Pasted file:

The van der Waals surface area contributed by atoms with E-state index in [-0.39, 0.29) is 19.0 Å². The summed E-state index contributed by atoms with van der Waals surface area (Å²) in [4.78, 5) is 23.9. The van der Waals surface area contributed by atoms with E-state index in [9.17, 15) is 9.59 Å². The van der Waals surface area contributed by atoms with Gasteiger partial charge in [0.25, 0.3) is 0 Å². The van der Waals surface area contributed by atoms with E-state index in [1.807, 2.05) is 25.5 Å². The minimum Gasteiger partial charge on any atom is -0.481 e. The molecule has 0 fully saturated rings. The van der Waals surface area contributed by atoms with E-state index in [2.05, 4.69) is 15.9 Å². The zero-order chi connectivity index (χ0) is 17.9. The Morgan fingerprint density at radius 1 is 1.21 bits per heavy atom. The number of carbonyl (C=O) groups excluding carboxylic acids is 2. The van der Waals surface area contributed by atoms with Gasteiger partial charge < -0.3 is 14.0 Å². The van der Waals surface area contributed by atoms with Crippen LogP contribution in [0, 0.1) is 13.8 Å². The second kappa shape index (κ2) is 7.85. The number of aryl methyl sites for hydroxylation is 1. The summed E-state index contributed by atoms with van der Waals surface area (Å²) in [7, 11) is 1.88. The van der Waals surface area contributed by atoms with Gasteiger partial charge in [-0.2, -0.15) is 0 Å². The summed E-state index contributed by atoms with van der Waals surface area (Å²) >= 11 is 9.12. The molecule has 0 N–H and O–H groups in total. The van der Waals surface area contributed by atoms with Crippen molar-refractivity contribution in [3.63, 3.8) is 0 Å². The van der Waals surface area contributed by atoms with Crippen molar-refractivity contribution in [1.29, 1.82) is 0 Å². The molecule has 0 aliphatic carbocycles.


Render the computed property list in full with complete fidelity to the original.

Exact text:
The van der Waals surface area contributed by atoms with E-state index in [-0.39, 0.29) is 19.0 Å². The summed E-state index contributed by atoms with van der Waals surface area (Å²) in [4.78, 5) is 23.9. The van der Waals surface area contributed by atoms with E-state index in [9.17, 15) is 9.59 Å². The van der Waals surface area contributed by atoms with Gasteiger partial charge in [0.25, 0.3) is 0 Å². The van der Waals surface area contributed by atoms with E-state index in [1.807, 2.05) is 25.5 Å². The minimum Gasteiger partial charge on any atom is -0.481 e. The molecule has 0 fully saturated rings. The van der Waals surface area contributed by atoms with E-state index in [2.05, 4.69) is 15.9 Å². The zero-order chi connectivity index (χ0) is 17.9. The Morgan fingerprint density at radius 1 is 1.21 bits per heavy atom. The number of carbonyl (C=O) groups excluding carboxylic acids is 2. The van der Waals surface area contributed by atoms with Gasteiger partial charge < -0.3 is 14.0 Å². The van der Waals surface area contributed by atoms with Crippen LogP contribution in [0, 0.1) is 13.8 Å². The second kappa shape index (κ2) is 7.85. The number of aryl methyl sites for hydroxylation is 1. The summed E-state index contributed by atoms with van der Waals surface area (Å²) in [7, 11) is 1.88. The van der Waals surface area contributed by atoms with Gasteiger partial charge in [-0.2, -0.15) is 0 Å². The summed E-state index contributed by atoms with van der Waals surface area (Å²) >= 11 is 9.12. The molecule has 0 N–H and O–H groups in total. The van der Waals surface area contributed by atoms with Crippen molar-refractivity contribution in [3.63, 3.8) is 0 Å². The van der Waals surface area contributed by atoms with Crippen molar-refractivity contribution in [1.29, 1.82) is 0 Å². The molecule has 0 aliphatic carbocycles.